I’ve always be skeptical of blogs, presentations, and other materials that tout the next big thing in supply chain, using terms like “Next Practices”, ”Sourcing Optimization” and most recently, (or maybe not) “Strategic Category Management”.

That is not to say that I don’t want to improve, surely I do. And as a consultant in this area, I need to stay one step ahead of the competition. The problem is that as we look for the next big thing, we forget about the tried and true. We neglect the things that work, and how to learn from our mistakes.

The most recent evidence I’ve found of this problem came from a presentation Ariba and Archstone put together with some case study help from McDonalds, called “Next Generation Category Management Strategies”.

The presentation provides great detail and insight into the process McDonalds used to get control of indirect spend in that organization. The process and the results were substantial, and I give credit to the team at McDonalds as well as the consultants that helped them get the job done. The problem I have with the presentation is the focus on their concept of the next big thing in supply chain – “Strategic Category Management” and how “different” it is from strategic sourcing, when in reality, the process McDonalds used was strategic sourcing in its truest, and most basic, form.

Let’s start with a slide they call “Strategic Sourcing versus Category Management”, which outlines their perceived differences in the Goals, Frequency, Approach and Results produced by strategic sourcing and strategic category management.

First, the goals. In Archstone’s mind, the goals of strategic sourcing are “to reduce purchase price for a given commodity, most often by selecting lower cost suppliers or reducing supplier margins…”

Whereas, the goals of strategic category management are to “Maximize Category value to the organization, including Total Cost of Ownership, Risk, etc.”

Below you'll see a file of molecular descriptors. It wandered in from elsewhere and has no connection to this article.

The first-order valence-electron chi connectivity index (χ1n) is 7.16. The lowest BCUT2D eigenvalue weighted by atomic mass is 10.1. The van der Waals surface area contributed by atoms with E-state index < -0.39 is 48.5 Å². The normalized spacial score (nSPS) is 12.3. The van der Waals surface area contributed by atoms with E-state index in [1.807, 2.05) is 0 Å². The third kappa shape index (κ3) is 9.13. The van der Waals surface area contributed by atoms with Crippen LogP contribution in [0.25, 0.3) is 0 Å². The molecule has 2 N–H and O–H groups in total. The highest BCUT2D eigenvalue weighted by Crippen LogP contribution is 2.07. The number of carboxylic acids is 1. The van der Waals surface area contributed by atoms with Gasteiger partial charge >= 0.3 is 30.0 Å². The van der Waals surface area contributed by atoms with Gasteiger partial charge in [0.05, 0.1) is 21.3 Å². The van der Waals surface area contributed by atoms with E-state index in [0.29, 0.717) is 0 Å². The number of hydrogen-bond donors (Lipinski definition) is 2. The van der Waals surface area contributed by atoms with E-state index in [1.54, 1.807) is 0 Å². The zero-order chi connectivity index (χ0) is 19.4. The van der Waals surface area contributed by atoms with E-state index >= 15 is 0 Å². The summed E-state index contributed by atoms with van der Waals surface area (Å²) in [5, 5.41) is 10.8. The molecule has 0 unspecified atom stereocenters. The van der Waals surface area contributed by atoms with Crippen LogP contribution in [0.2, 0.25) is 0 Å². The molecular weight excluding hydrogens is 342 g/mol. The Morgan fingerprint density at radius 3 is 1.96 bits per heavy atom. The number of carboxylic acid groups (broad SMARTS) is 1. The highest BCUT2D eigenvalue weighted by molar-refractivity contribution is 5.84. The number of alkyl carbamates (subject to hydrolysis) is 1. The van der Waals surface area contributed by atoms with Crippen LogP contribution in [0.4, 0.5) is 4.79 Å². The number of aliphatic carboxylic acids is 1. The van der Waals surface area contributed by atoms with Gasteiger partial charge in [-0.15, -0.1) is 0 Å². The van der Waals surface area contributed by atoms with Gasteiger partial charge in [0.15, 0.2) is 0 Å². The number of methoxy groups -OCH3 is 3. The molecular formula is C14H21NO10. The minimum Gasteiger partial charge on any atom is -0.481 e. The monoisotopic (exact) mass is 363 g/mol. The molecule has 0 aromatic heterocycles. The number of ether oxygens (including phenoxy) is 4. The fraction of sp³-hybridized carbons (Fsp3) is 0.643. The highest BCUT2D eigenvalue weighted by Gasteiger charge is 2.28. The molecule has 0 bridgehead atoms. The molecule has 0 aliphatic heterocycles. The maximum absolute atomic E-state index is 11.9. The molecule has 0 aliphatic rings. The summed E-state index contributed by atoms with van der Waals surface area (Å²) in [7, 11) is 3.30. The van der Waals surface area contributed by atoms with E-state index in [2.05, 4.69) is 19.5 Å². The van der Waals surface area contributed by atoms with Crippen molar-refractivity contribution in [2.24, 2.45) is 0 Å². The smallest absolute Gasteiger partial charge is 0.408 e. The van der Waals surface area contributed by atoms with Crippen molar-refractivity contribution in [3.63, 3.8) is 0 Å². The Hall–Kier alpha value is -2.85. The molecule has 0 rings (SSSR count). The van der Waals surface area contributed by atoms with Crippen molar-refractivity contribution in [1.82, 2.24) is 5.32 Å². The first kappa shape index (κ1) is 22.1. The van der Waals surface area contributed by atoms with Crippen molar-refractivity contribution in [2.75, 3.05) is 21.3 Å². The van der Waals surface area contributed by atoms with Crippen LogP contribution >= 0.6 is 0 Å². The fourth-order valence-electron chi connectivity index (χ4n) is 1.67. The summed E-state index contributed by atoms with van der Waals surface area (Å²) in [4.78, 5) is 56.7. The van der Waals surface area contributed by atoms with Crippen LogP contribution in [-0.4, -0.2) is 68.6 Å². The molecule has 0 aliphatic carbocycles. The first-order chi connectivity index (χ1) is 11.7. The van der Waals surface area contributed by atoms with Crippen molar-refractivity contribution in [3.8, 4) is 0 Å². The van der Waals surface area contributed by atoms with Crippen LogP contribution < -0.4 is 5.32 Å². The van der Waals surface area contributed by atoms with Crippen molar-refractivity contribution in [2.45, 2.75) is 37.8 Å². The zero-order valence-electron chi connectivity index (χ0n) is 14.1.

Clearly, it sounds like category management is the way to go. The only problem is, none of it is true. The goal of purchasing might be to reduce price for a given commodity, but ask any strategic sourcing professional what their role is, and I would bet somewhere in there they would talk about TCO and risk abatement. Most sourcing professionals know that if they want sustainable savings, getting the lowest price is only part of the challenge.

In terms of frequency, the presentation goes on to say that strategic sourcing is “periodic”, with “activity triggered every 1-3 years”. In comparison, strategic category management is an “ongoing day to day process that triggers project based activities as needed.”

Ask a sourcing person if they only deal with the supplier for a particular category only once every 1-3 years and see what they say. Sure, that might be when you are obligated to actually go to market, but the day to day activities never stop. For most professional sourcing professionals, once pricing is established, it is time to look for other ways to improve the category, such as ease of ordering, service enhancements, inventory reductions, or other “Total Cost of Ownership” activities. True, go to a stakeholder without a sourcing background (think marketing, IT, HR), and ask them how often they look to improve value or reduce cost. They might say once every one to three years. But what they do isn’t sourcing.